Thursday, June 2, 2022

Throwback Thursday: Me in Pearl's Apartment, 1992

Man, I used to be young!

These two pictures, showing me without a trace of gray in my hair or beard, were taken in my friend Pearl's apartment, almost certainly by Pearl, thirty years ago in 1992. (It may well have been 1993, but "twenty-nine years ago" doesn't have a satisfying evenness to it. So let's stick with 1992.) I was all of twenty-five years old – practically still a kid! (Unless I was twenty-six, but again that isn't as satisfying a number – but a twenty-six-year-old is also practically a kid.)

I'm still wearing those large-framed glasses that I got back when I had really long and thick hair. The frames didn't seem so large when I first got them, amongst all that hair, but as my college graduation approached, I got my hair cut in a (misguided) attempt at looking respectable (just a couple of years before these pictures were taken, actually), and with the shorter hair the frames looked too big. To me now, anyway – I guess I didn't mind then, though, because I kept those glasses for a really long time, I think over ten years. One of the perks of being young – as I used to be, once upon a time; did I mention that? – is that your eyes don't change much from year to year, and you can keep the same glasses for a decade. Now I wear "progressive" lenses (which doesn't mean they're in favor of LGBTQ rights or gun control, though being my glasses they'd damn well better be; it means they're like bifocals – you know, old folks' glasses – but without the line) but less than a year after getting my current pair, I can barely read with them on. (Thankfully I can see just fine to drive, though.)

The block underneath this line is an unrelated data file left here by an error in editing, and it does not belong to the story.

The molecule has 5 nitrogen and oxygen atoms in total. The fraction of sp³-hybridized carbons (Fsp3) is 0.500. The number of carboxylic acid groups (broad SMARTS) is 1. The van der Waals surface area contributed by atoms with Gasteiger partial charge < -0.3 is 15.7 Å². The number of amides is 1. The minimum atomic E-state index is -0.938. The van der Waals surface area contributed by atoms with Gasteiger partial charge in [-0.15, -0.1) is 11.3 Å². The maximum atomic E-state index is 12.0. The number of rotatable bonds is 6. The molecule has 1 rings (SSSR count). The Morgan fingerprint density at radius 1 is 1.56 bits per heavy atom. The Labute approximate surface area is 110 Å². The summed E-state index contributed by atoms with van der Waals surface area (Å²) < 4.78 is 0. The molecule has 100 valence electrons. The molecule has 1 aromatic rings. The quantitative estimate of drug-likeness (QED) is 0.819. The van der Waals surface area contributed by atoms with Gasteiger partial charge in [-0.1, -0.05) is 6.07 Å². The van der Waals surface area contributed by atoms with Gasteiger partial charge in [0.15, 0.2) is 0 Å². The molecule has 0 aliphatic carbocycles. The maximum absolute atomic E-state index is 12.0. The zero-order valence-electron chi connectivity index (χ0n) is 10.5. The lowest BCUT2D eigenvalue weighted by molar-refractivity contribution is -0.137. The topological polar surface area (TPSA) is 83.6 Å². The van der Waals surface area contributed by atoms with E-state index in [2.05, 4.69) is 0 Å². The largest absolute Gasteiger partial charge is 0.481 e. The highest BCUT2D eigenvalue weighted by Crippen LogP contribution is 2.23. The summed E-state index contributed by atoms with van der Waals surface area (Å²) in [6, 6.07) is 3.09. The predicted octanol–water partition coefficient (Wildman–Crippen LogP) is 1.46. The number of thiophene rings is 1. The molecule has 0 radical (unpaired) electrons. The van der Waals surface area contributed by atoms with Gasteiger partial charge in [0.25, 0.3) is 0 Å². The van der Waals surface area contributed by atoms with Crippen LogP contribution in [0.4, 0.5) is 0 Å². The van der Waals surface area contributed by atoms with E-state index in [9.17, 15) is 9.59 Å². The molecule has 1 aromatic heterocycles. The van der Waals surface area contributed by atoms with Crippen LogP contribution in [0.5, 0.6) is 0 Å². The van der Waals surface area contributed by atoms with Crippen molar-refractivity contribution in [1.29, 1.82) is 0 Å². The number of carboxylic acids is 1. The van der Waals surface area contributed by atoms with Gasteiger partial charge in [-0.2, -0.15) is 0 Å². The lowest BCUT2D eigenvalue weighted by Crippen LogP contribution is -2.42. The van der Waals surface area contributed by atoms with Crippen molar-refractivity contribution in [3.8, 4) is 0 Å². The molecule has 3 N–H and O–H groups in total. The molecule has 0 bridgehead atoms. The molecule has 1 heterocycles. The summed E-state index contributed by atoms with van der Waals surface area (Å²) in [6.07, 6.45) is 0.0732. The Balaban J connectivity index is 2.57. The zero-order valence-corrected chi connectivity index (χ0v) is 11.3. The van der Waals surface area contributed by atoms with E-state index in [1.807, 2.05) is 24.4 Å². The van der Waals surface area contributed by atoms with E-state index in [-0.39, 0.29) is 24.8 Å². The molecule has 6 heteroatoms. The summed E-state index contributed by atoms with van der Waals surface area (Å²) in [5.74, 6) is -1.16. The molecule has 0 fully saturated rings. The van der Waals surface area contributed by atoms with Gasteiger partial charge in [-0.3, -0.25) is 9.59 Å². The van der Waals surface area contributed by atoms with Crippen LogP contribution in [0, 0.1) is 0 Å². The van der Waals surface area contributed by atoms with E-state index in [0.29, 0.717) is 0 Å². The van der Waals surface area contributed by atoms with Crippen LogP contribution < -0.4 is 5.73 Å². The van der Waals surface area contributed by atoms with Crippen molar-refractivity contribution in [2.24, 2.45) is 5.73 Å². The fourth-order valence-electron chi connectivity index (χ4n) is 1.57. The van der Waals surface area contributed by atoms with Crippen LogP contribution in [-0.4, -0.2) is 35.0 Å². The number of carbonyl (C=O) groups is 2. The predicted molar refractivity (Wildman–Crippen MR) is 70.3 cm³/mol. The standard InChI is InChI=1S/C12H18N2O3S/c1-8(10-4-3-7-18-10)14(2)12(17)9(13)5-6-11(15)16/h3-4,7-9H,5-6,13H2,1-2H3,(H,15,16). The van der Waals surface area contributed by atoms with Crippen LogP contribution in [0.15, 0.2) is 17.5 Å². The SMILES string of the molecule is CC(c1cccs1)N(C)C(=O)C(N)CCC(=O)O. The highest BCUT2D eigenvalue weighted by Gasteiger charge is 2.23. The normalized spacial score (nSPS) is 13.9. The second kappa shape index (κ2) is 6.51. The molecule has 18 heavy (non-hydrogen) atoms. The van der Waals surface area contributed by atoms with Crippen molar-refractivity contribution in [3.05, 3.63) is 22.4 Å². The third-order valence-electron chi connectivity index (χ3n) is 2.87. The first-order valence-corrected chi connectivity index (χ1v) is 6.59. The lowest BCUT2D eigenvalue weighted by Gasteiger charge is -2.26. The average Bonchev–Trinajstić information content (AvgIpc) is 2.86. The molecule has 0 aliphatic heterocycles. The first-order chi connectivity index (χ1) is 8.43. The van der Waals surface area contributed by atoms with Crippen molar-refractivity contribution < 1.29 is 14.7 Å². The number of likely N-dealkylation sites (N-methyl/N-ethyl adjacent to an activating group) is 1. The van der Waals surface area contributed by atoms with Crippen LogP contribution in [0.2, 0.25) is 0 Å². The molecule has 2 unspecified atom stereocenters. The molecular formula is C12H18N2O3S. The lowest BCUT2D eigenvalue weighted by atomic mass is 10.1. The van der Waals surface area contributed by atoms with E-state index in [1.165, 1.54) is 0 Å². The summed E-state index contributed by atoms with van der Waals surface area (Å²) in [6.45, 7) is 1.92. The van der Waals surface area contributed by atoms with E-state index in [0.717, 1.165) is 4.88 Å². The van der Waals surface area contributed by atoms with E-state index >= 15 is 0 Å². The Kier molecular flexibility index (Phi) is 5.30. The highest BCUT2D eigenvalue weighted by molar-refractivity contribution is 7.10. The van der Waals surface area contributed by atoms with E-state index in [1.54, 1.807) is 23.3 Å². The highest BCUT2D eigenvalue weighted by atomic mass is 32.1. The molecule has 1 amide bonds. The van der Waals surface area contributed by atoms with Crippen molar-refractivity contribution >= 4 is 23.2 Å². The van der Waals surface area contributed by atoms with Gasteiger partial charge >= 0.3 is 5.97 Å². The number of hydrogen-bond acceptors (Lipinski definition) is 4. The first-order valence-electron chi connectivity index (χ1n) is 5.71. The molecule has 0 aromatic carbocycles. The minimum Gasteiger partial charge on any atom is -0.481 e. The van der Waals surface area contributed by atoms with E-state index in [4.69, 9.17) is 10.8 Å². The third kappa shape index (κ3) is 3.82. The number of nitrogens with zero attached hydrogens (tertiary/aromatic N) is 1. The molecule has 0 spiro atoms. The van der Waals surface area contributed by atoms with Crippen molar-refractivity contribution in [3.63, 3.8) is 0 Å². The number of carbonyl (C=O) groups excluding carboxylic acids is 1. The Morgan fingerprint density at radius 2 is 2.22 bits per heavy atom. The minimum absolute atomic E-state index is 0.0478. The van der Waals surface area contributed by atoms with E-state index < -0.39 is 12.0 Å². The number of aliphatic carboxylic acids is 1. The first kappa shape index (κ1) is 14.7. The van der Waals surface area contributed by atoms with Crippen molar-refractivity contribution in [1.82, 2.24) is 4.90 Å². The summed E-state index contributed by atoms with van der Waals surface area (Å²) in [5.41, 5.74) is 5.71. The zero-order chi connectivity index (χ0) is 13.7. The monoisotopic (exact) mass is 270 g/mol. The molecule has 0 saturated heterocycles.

When these pictures were taken I'd been working at ExecuTrain for a couple of years. The shirt I'm wearing, a charcoal-gray button-down dress shirt, was one of my work shirts; I tried to shake things up by never wearing plain old white dress shirts. In fact, I had a decent collection of plaid, checked, and denim dress shirts; I fancied myself something of a sartorial iconoclast, a rebel – but really I wasn't. Especially since at work I had to wear a tie and dress pants, which I did loyally for several years (my idea of "dress pants" then was mostly khakis, either tan, olive, or navy, but they were close enough to dress pants and I wasn't alone in wearing them). This picture was probably taken on a Saturday night, so I didn't need my tie or khakis.

I'd like to add that, in addition to a decent collection of plaid, checked, and denim dress shirts, I had a good collection of cartoon and novelty ties – Sesame Street ties, Peanuts ties, Dr. Seuss ties – and a decent amount of Christmas ties. I still have many of them today, and sometimes I actually miss wearing a tie every day. Until I put one on, that is; then I don't miss it so much.

Speaking of clothing, I entered the corporate world at the end of an era; when I started at ExecuTrain in 1990, most of my male coworkers wore suits – or at least dress shirts and khakis, like me – and women were required to wear, by the old fashioned and even-then-out-of-date dress code, dresses or skirts – definitely not pants or pant suits. A decade later, I could have worn just what I'm wearing in this picture to work. In fact, there were times in the early 2000s when I could have worn what I'm wearing in these pictures to work and been overdressed, since some of my coworkers would occasionally wear shorts and T-shirts.

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